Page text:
In 1970, Britain had already treaded the path of a jointly-developed jet trainer that offered high performance and a light attack capability – the Anglo-French SEPECAT Jaguar. By the time of its first flight in 1968, the Jaguar program had abandoned any intent of being an advanced trainer, instead falling victim to mission creep that led the aircraft to emerge as a dedicated low-altitude strike jet (which, arguably, neither the French nor British really needed, considering what else their Air Forces were equipped with at the time).
Throughout the AA-107’s development, a number of subsonic jet trainers were also coming into being – namely, the Hawker Siddeley Hawk, the Dassault/Dornier/Bregeut Alpha Jet, and the Aermacchi MB339. Because they had foregone any requirement for supersonic performance or swing wings, their development was significantly quicker, easier, and cheaper, and as such, made for extremely attractive fighter-trainers for prospective Air Forces. Indeed, all three types have gone on to successful export careers.
By 1970, the realities of swing wing technology were also becoming better understood. France had abandoned the Mirage G. The F-111 had undergone a protracted development in the United States, and wing issues delayed arrival of Australia’s F-111Cs to 1973. Britain was forging ahead with the Panavia Tornado with Germany and Italy, but its first flight would not come until 1974. Introducing a subsonic advanced trainer was seen as a quick and cheap option; developing a swing-wing trainer was an expensive liability.
Amidst this, defence budgets continued to be constrained in funding. The British Defence Budget in 1970 was continuing its post-colonial contractions, whilst Australia’s own Defence interests were being formed by its role in Vietnam, and its Five-Power Defence Arrangement, which largely involved fielding forces in Malaysia. The thought of a supersonic jet trainer, given both countries’ experiences in the 1960s, was less of a necessity and more of a luxury.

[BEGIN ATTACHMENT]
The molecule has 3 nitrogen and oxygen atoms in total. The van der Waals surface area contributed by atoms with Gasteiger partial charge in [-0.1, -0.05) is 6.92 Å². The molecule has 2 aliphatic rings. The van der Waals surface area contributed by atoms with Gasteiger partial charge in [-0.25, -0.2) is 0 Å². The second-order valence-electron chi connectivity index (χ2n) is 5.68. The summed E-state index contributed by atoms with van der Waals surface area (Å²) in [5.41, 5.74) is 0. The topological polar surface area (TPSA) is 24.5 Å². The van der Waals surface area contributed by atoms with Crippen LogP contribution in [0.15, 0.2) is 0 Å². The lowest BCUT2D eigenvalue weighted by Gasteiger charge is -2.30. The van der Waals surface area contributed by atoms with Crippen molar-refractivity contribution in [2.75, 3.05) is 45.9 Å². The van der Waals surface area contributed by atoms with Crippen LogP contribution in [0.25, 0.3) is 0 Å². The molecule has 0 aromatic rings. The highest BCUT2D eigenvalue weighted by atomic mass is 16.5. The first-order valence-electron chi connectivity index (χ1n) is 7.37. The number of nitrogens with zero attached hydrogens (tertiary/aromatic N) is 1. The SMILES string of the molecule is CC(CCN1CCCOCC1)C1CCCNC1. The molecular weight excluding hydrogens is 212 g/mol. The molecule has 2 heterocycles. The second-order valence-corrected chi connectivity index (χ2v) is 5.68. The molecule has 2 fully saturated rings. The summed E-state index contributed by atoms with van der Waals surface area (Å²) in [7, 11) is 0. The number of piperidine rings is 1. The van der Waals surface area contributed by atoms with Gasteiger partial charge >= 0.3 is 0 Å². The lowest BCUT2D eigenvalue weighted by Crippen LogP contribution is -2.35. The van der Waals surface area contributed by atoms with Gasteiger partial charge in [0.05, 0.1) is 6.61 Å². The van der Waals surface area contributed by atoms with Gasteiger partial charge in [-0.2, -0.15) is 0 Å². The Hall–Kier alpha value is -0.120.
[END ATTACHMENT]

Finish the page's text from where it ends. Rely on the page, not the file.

The AA-107 was formally cancelled in May of 1970. Fortunately, the plywood mockup produced by CAC survived, and is hung today in the Ballarat Aviation Museum. Reading newspaper reports from the time of its cancellation, there appeared to be little mourning for the AA-107’s passing. Whilst the AA-107 has become another cited example for the slow death of Australia’s aircraft manufacturing industry, the reality is perhaps a little more complicated – it was a good-looking aircraft with a niche role, at best.
Had development of the AA-107 commenced sooner, and adopted a conventional fixed-wing (even one optimised for subsonic flight), its prospects would have been brighter. Such a design would have pre-dated the Hawk, which has subsequently gone on to a very successful export career. As it was, the AA-107 offered too much, and arrived too late.
In a reality where the AA-107 made the leap from plywood mockup to a genuine article, its prospects for success might have still been marginal at best. First flight would have come around 1973-74, just as the RAAF was receiving the first of its initial 24 F-111Cs, with service entry around 1975-76. By the time AA-107s entered squadron service, the RAAF would have better understood the process of transitioning pilots from the MB326 to the F-111C, further questioning the need for such a trainer. It is difficult to argue the value too of a swing-wing jet trainer to the Mirage III workforce, especially given the availability of tandem seat trainers for that type.